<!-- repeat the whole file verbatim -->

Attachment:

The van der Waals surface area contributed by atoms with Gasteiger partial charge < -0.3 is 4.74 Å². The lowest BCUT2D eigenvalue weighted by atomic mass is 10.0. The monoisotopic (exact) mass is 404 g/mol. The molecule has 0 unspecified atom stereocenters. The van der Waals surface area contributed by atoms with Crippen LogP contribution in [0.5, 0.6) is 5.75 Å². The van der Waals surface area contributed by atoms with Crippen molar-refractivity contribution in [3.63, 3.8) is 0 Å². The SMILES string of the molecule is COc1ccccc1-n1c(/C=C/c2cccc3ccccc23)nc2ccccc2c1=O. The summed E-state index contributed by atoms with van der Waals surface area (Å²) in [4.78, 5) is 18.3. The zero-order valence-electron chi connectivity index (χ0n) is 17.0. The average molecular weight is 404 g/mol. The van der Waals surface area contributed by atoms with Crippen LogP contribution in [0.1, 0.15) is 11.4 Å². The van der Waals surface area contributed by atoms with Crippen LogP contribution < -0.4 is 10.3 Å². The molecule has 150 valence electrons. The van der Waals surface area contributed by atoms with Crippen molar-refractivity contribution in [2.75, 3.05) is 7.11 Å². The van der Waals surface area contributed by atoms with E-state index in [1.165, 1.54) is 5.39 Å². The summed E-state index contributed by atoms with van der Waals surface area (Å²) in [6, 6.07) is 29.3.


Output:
The van der Waals surface area contributed by atoms with Gasteiger partial charge < -0.3 is 4.74 Å². The lowest BCUT2D eigenvalue weighted by atomic mass is 10.0. The monoisotopic (exact) mass is 404 g/mol. The molecule has 0 unspecified atom stereocenters. The van der Waals surface area contributed by atoms with Crippen LogP contribution in [0.5, 0.6) is 5.75 Å². The van der Waals surface area contributed by atoms with Crippen molar-refractivity contribution in [3.63, 3.8) is 0 Å². The SMILES string of the molecule is COc1ccccc1-n1c(/C=C/c2cccc3ccccc23)nc2ccccc2c1=O. The summed E-state index contributed by atoms with van der Waals surface area (Å²) in [4.78, 5) is 18.3. The zero-order valence-electron chi connectivity index (χ0n) is 17.0. The average molecular weight is 404 g/mol. The van der Waals surface area contributed by atoms with Crippen LogP contribution in [0.1, 0.15) is 11.4 Å². The van der Waals surface area contributed by atoms with Crippen LogP contribution < -0.4 is 10.3 Å². The molecule has 150 valence electrons. The van der Waals surface area contributed by atoms with Crippen molar-refractivity contribution in [2.75, 3.05) is 7.11 Å². The van der Waals surface area contributed by atoms with E-state index in [1.165, 1.54) is 5.39 Å². The summed E-state index contributed by atoms with van der Waals surface area (Å²) in [6, 6.07) is 29.3.